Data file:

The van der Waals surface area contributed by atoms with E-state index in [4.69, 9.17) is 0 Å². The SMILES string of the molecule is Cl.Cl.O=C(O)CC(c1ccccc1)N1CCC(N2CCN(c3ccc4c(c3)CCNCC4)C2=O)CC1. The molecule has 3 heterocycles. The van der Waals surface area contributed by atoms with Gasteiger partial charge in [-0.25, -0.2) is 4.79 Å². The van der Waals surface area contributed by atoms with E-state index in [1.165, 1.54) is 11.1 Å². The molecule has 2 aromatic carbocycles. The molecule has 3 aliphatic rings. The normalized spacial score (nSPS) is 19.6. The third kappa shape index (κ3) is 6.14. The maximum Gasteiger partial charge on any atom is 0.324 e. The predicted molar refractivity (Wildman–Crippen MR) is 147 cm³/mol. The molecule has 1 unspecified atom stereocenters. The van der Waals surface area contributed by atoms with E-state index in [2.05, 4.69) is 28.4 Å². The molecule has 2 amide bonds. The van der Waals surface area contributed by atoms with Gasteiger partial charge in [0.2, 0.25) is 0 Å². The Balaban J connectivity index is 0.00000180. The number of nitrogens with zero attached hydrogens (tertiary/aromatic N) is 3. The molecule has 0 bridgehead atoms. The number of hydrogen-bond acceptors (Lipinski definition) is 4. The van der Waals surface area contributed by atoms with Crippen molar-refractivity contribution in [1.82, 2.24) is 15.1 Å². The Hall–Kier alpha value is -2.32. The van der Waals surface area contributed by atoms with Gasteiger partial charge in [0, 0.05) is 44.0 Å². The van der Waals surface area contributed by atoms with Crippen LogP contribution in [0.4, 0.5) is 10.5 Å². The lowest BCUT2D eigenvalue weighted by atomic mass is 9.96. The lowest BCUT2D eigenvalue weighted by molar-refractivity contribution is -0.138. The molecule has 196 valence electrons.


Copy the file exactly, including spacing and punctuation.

The van der Waals surface area contributed by atoms with E-state index in [4.69, 9.17) is 0 Å². The SMILES string of the molecule is Cl.Cl.O=C(O)CC(c1ccccc1)N1CCC(N2CCN(c3ccc4c(c3)CCNCC4)C2=O)CC1. The molecule has 3 heterocycles. The van der Waals surface area contributed by atoms with Gasteiger partial charge in [-0.25, -0.2) is 4.79 Å². The van der Waals surface area contributed by atoms with E-state index in [1.165, 1.54) is 11.1 Å². The molecule has 2 aromatic carbocycles. The molecule has 3 aliphatic rings. The normalized spacial score (nSPS) is 19.6. The third kappa shape index (κ3) is 6.14. The maximum Gasteiger partial charge on any atom is 0.324 e. The predicted molar refractivity (Wildman–Crippen MR) is 147 cm³/mol. The molecule has 1 unspecified atom stereocenters. The van der Waals surface area contributed by atoms with E-state index in [2.05, 4.69) is 28.4 Å². The molecule has 2 amide bonds. The van der Waals surface area contributed by atoms with Gasteiger partial charge in [0.2, 0.25) is 0 Å². The Balaban J connectivity index is 0.00000180. The number of nitrogens with zero attached hydrogens (tertiary/aromatic N) is 3. The molecule has 0 bridgehead atoms. The number of hydrogen-bond acceptors (Lipinski definition) is 4. The van der Waals surface area contributed by atoms with Crippen molar-refractivity contribution in [1.82, 2.24) is 15.1 Å². The Hall–Kier alpha value is -2.32. The van der Waals surface area contributed by atoms with Gasteiger partial charge in [0, 0.05) is 44.0 Å². The van der Waals surface area contributed by atoms with Crippen LogP contribution in [0.4, 0.5) is 10.5 Å². The lowest BCUT2D eigenvalue weighted by atomic mass is 9.96. The lowest BCUT2D eigenvalue weighted by molar-refractivity contribution is -0.138. The molecule has 196 valence electrons.